i Wannabe Mentored Competition Winners Announced

Female students in undergrad and graduate studies and recent graduates from mining-related disciplines across Ontario were invited to the “i wannabe mentored” competition. The competition will reward deserving individuals with $500 to fund one hour of mentorship time with one of the executives auctioned at the 3rd Annual CEO/CFO ‘Auction for Action’ event.  Women Who Rock gives exceptional students this unique opportunity,  and we picked the ‘top of the top’ after a rigorous process, representing students from all over the country

Applicants were required to submit the following:

  • a one-page essay answering:

As a future leader in the mining industry, identify your “big idea” to solve the labour and shortage gap and how you would champion gender diversity within the industry?

Outline how mining companies, government and not-for-profit organizations can work together to achieve a vibrant, progressive and economically viable outcome.

  • their resume outlining their interest and passion for mining; and
  • a three paragraph story on how an existing mentor influenced their career and choices.

Below are highlights from students’ essays:

Jaimie-Lee Bruce

Geoscientist in training, Honours Undergraduate in Earth Science, Brook University

“A solution to the labour and shortage gap is to create programs that aim to guide potential employees into the industry. These programs would specialize in a variety of services such as mentorship, hands-on training, or offering additional education. The main purpose of these programs would be to provide additional guidance, offer a source of connection, and to build encouragement to those who are trying to further their career.”


Margarita Cargher

Master of Business Administration (Advanced Standing), Schulich School of Business, York University

“We need to create a specialized mining professional program that has several stages: a high school stage, post-secondary stage, and experienced stage.

The ultimate vision is to have the mining companies, government, and non-profit organizations working towards a common goal of diversity and sustainability. This vision, in my opinion, can be achieved by creating a specialized mining program that nurtures leaders from high school, supports throughout postsecondary, and provides a path for the future.”


Dana Berdusco

BASc in Mechanical Engineering, University of Ottawa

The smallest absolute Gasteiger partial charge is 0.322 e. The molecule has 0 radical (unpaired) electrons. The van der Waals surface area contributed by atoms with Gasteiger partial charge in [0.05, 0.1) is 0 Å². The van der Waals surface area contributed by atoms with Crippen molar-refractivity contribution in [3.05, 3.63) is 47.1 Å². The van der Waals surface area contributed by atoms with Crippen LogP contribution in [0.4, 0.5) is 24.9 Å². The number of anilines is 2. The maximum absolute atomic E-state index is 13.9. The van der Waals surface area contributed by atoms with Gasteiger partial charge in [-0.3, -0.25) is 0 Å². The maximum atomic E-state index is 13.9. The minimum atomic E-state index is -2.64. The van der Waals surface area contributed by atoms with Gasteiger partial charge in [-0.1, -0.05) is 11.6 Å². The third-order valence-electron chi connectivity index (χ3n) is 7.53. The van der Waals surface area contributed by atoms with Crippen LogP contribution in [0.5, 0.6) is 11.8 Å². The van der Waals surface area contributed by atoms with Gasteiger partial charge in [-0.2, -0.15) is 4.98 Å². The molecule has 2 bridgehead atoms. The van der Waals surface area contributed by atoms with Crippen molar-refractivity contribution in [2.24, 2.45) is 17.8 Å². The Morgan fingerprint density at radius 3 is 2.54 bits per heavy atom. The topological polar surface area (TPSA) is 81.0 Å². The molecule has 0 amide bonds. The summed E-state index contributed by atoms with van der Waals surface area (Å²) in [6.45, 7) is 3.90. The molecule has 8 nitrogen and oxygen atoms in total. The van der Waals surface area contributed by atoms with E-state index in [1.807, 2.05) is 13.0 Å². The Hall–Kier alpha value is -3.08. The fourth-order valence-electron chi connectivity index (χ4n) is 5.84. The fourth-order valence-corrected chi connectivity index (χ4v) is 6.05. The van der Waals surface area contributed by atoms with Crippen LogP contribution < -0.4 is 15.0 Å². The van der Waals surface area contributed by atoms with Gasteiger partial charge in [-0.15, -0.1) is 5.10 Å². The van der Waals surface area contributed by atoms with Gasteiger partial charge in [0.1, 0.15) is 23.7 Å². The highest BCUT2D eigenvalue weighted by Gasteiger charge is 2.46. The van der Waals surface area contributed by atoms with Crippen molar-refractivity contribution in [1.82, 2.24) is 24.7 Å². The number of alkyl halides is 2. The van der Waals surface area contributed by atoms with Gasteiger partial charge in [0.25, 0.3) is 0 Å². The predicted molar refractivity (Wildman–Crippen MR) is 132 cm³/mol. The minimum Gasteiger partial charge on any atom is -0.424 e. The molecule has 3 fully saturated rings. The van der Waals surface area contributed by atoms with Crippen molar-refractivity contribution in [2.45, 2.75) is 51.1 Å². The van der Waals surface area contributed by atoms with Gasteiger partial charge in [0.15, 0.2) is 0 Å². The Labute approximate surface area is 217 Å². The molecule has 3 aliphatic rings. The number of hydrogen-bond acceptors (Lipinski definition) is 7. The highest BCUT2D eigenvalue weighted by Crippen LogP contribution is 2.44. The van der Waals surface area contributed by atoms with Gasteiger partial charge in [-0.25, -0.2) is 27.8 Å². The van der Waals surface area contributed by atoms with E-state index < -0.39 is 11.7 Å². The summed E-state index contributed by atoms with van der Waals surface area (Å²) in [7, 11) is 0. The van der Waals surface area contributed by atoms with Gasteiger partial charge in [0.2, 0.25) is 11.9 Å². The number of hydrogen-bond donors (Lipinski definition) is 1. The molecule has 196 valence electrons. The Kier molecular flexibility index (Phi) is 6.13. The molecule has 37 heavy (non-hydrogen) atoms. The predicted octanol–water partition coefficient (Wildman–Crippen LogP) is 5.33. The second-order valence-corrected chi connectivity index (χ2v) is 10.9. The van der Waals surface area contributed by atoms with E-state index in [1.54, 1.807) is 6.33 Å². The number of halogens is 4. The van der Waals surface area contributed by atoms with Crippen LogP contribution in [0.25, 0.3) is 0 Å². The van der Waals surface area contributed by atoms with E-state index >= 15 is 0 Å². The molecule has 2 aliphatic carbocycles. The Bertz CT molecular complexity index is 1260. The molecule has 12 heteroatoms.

“A great way to solve both of these issues is with school initiatives, starting at a young age. Promoting STEM programs to future employees starting in elementary school will inspire them to head in this direction with their lives.

Also, increasing the amount of mentoring incentives could really affect the shortage gap and gender diversity in a positive way. Introducing young adults to opportunities with mentors will have a huge effect on their future career decisions and their potential. It will also better prepare them for post-graduation employment as they will have already begun building their skill sets.”


Kassandra Del Greco

M.Sc. Structural Geology, University of Victoria

My “big idea” to solve the labour shortage gap is to implement a country wide, customizable, development plan that would allow young professionals to work with a supervisor as they progress throughout the first years of their careers.

Although mentorship and education are not big, shiny, new ideas, the concept of my solution would be a government mandated development program that mining companies could actively participate in and that the not-for-profit sector could serve as a resource and enabler for. The program would encourage people from all levels of the mining industry to be generous with their time by educating and mentoring the younger and/or upcoming generation of mining professionals.


Allison Carson

Masters of Business Administration, Specialized in Global Mining Management at the Schulich School of Business,  York University

“In order to address the talent gap in the mining industry I believe that industry needs to get more involved with students in their undergraduate programs, and create better internship and development programs for after graduation, helping to ensure they are opportunities in the industry no matter where we are in the cycle.

Industry members should be participating in undergraduate programs by offering their time as guest lecturers and mentors, and help students create the networks they will need as they develop their careers. Mining companies should also be creating internship programs for students and development programs for graduates.”


Zaineb Alfaesl

Bachelor in Civil engineering, University of Ottawa

“As a future leader in the mining industry, I would like to propose a three-step solution to solve the labour and shortage gap and to also champion gender diversity within the industry. The first step of this solution system is to advertise mining as an attractive career option to the public. The second part to this solution is to harbour a diverse and an inclusive workplace. Finally, the third step of this solution system and to tie this all together is to hire more women and people of colour and to appoint them in higher positions.”

Congratulations! Our competition winners have been notified by email.